Supporters and opponents of a ballot question that would eliminate the lower minimum wage for tipped workers converged on Beacon Hill Tuesday, with intermingling chants of “One fair wage” and “Save our tips.”

Before testifying in front of lawmakers, the two sides held back-to-back press conferences on Beacon Street to make their case. When proponents ran long, opponents marched across the street to claim space on the plaza outside the State House, chanting over the speakers.

The ballot question, backed by the national One Fair Wage campaign, would gradually phase out the $6.75 hourly minimum wage for tipped workers by raising it in increments until it meets Massachusetts' overall minimum wage of $15 an hour.

Alex Galimberti, a former restaurant worker, said the change would correct what he described as a "constant reality" during his time in the industry: "that you never knew if you were being paid right."

The Massachusetts Restaurant Association opposes the initiative, which MRA President and CEO Stephen Clark said would result in "lost wages for employees, higher costs for consumers, higher costs for operators."

Customers would still be allowed to tip if the initiative passes, but the role tips play in a restaurant worker’s compensation would change. Instead of making up part of a worker’s base pay, the tips would come on top of a wage of at least $15 an hour.

Minimum wage in Massachusetts rose to $15 an hour when in 2018 lawmakers struck a deal to avoid a series of ballot questions that year involving the sales tax, worker pay and benefits. Employers can pay tipped workers a lower rate of $6.75 an hour, as long as their tips bring them up to $15. If the hourly pay plus tips do not add up to $15, the law requires employers to make up the difference.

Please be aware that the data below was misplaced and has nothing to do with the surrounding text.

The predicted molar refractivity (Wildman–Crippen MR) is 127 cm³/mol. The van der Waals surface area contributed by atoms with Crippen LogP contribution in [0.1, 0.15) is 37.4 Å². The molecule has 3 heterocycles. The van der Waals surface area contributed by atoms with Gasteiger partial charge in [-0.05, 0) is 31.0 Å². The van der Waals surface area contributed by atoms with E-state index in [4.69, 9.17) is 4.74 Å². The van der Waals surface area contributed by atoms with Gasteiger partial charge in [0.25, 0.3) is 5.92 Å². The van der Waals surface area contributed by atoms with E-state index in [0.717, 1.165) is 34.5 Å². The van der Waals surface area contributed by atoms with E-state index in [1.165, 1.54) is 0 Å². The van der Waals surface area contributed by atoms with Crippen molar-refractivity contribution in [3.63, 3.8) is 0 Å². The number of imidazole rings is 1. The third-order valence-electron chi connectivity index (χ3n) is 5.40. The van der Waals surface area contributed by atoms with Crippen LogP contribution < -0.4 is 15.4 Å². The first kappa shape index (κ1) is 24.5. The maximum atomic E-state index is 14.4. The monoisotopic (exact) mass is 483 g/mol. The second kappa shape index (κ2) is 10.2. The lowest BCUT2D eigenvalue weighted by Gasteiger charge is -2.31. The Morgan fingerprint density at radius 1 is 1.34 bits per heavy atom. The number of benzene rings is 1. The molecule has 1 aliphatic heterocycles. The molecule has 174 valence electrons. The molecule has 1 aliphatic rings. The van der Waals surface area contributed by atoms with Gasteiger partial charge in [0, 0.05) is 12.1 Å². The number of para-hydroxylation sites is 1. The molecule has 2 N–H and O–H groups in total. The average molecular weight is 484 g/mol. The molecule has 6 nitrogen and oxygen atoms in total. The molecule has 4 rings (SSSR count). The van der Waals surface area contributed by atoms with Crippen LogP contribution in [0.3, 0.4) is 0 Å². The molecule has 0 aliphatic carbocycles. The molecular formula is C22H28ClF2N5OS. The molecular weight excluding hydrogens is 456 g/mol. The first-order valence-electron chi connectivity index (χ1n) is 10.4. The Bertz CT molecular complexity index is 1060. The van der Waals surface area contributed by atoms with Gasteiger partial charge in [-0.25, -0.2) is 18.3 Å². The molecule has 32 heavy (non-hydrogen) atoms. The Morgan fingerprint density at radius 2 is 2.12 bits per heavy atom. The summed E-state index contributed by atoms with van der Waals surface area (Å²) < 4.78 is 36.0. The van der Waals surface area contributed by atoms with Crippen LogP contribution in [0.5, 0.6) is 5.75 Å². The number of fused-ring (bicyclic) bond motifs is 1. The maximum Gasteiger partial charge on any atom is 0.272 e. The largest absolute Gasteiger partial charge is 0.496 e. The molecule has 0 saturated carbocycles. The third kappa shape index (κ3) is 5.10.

Saru Jayaraman, president and co-founder of One Fair Wage, said seven states have laws requiring that tipped workers receive a full minimum wage, with their gratuities on top.

"Tipped restaurant workers actually have the highest rates of single mothers of any occupation, the highest rates of both poverty and food stamp use of any occupations and the highest rates of sexual harassment of any occupation, because they have to put up with so much to get those tips," Jayaraman said. "All of that got much worse with the pandemic. With the pandemic, workers reported tips went down because sales went down."

The ballot question would bring the pay floor for tipped workers up to meet the full $15 minimum wage by Jan. 1, 2029. It would also allow employers to require their waitstaff, service employees and bartenders "participate in a tip pool," where workers' tips are combined and shared among staff, including those who do not serve guests.

The tip pool language is at the heart of a lawsuit Clark filed with individual restaurant owners and servers, seeking to keep the question off the ballot. The legal challenge argues that, by combining the wage change and the permission for tip pools, the question improperly mixes unrelated subjects.

Restaurateur Doug Bacon, who rallied against the ballot question, said the servers and bartenders at his seven Boston bars and restaurants "work very hard, and they deserve the tips they earn."

"My customers enjoy tipping when they receive great service and great hospitality," Bacon said. "They don't want to know that their tips are going to be shared with a manager, a bookkeeper, a dishwasher, or the cleaning people. My customers enjoy the great hospitality that my people deliver, and we want to keep this system the way it works."

Lawmakers have until May 1 to decide whether to pass the initiative or put forward a substitute. If they take no action, the campaign backing the ballot question will have to gather another round of signatures to earn a spot on November’s ballot.